This set of thoughts was prompted by Professor (of Mathematics at the University of Wisconsin) Jordan Ellenberg’s post (over at his wonderful blog, the whimsically named QUOMODOCUMQUE) on John Crowley, Little, Big, and Engine Summer. He has this to say:
[Little, Big is] a beautifully written and grand fantasia about fairies, architecture, and (I think) the decay of urban America in the early 1980s, when it was written. Around page 400 I started wondering how Crowley was possibly going [to] wrap up all the mysteries and stories in a satisfying way; and he didn’t, quite. When I complained to Steve about this, he told me that I should have read Engine Summer instead, because it’s small and perfect. So I did — and it is!
There’s some lesson here about short novels. Many of the ideas in Engine Summer reappear in Little, Big, and you can see why; in the earlier book things are done so gracefully, so concisely, and with so much left unmentioned that Crowley must have felt he hadn’t exhausted the material. And he hadn’t; there’s lots of terrific stuff in Little, Big that the shorter book doesn’t have room for. But grace, concision, and the presence of the unmentioned are serious virtues, not to be lightly discarded. This might be even more true in science fiction than elsewhere.
I have not read Engine Summer…yet. I must. And I will. However, I have read Little, Big and in my opinion it’s a near-perfect literary miracle. Hence, while I understand Prof. Ellenberg’s conclusion, I don’t agree. I understand because I admire concision too, and take immense pleasure in reading perfectly constructed / plotted / orchestrated and satisfactorily wrapped up works of literature. If I ever write a full-fledged work of fiction, it would possess all of these virtues. This, I believe, is a matter of innate or near-innate temperament. I come from a family of predominantly analytical people: a physicist dad, a mathematician aunt, a civil engineer granddad, and assorted other engineers in the family, the kind of people who either analyse (deconstruct / break things down into basic components) or synthesise (construct from basic components). This also serves to explain, in a sense, the way I write about literature.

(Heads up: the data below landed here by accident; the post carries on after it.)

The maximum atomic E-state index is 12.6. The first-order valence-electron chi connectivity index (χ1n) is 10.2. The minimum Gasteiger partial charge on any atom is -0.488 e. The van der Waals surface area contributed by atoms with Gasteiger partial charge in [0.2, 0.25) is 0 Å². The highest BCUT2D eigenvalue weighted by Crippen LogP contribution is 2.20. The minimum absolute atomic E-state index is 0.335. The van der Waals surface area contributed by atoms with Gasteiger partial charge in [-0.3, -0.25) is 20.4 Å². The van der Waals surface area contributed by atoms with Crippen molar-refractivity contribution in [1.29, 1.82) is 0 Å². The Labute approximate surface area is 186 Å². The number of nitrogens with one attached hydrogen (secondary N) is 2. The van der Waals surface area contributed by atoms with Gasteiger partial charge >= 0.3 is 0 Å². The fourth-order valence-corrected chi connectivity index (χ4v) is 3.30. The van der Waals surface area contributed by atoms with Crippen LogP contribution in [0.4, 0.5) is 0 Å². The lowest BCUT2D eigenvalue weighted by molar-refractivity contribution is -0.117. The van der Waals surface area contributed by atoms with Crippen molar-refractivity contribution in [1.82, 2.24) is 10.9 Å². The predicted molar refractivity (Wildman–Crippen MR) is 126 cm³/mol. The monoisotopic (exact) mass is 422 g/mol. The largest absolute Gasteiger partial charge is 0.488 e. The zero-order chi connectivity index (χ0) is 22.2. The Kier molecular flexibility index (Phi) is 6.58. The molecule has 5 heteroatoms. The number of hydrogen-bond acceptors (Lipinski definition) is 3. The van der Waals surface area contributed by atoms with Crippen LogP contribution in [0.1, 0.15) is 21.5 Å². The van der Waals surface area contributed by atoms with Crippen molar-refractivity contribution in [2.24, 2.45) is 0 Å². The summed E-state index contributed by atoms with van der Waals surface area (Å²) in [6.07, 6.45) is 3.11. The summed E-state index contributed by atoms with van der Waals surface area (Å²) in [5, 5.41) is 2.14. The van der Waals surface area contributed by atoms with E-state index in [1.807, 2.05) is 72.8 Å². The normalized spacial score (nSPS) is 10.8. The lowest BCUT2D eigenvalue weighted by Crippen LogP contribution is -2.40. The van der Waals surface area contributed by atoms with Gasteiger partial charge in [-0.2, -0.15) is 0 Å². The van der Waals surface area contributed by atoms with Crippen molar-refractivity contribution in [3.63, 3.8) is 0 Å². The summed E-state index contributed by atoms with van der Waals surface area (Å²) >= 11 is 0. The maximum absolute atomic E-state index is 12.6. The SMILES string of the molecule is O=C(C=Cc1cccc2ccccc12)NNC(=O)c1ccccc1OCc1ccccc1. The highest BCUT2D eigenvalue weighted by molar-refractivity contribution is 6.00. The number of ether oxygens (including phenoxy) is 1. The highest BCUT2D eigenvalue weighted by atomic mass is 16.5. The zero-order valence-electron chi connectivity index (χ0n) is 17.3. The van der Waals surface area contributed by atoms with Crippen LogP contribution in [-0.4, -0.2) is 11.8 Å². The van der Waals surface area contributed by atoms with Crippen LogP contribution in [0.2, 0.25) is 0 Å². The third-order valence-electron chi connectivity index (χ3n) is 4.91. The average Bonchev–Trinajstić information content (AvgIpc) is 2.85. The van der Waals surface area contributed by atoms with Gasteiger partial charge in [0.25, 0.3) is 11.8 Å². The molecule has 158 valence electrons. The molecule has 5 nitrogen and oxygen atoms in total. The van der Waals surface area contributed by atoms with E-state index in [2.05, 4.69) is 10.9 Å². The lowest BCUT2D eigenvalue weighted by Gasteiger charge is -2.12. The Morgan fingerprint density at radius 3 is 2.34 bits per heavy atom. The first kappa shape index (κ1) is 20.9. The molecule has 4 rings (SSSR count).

However, over the years, as a reader, I have acquired a sensibility capable of appreciating the ambiguous, the ambivalent, and the unresolved; and also, rambling, sprawling, digressive, poetic narratives. These are virtues too…when employed with care. And these are virtues that Crowley skilfully and abundantly imbues Little, Big with. The way I see it, he makes use of four kinds of narrative technique:
- He tells.
- He shows, but doesn’t tell. (Grandfather Trout, Auberon’s Photographs.)
- He neither shows nor tells, only hints at. (Architecture of Country Houses)
- He doesn’t hint, show, or tell. He evokes. (Edgewood, The Fairies Parliament)
For instance, the attitude of the Drinkwater family towards the Fairies is ambivalent at best; and that of the Fairies towards the Drinkwaters, gloriously ambiguous; the narrative is inspired by Alice in Wonderland, fairy tales, and European Folklore; it touches upon concepts of memory, identity, and architecture; the mechanics of tales and storytelling; the aesthetics of the Tarot Deck, Art of Memory, and the clockwork of an Orrery; and, in the last hundred pages or so, it hurtles towards a denouement that, in retrospect, seems inevitable; inevitable, but still inexplicable. How do you make sense of something like that? Something you know is inevitable, but are unable to explain? But that’s the way it is and that’s precisely why Little, Big is a masterpiece. And not just a book, a world.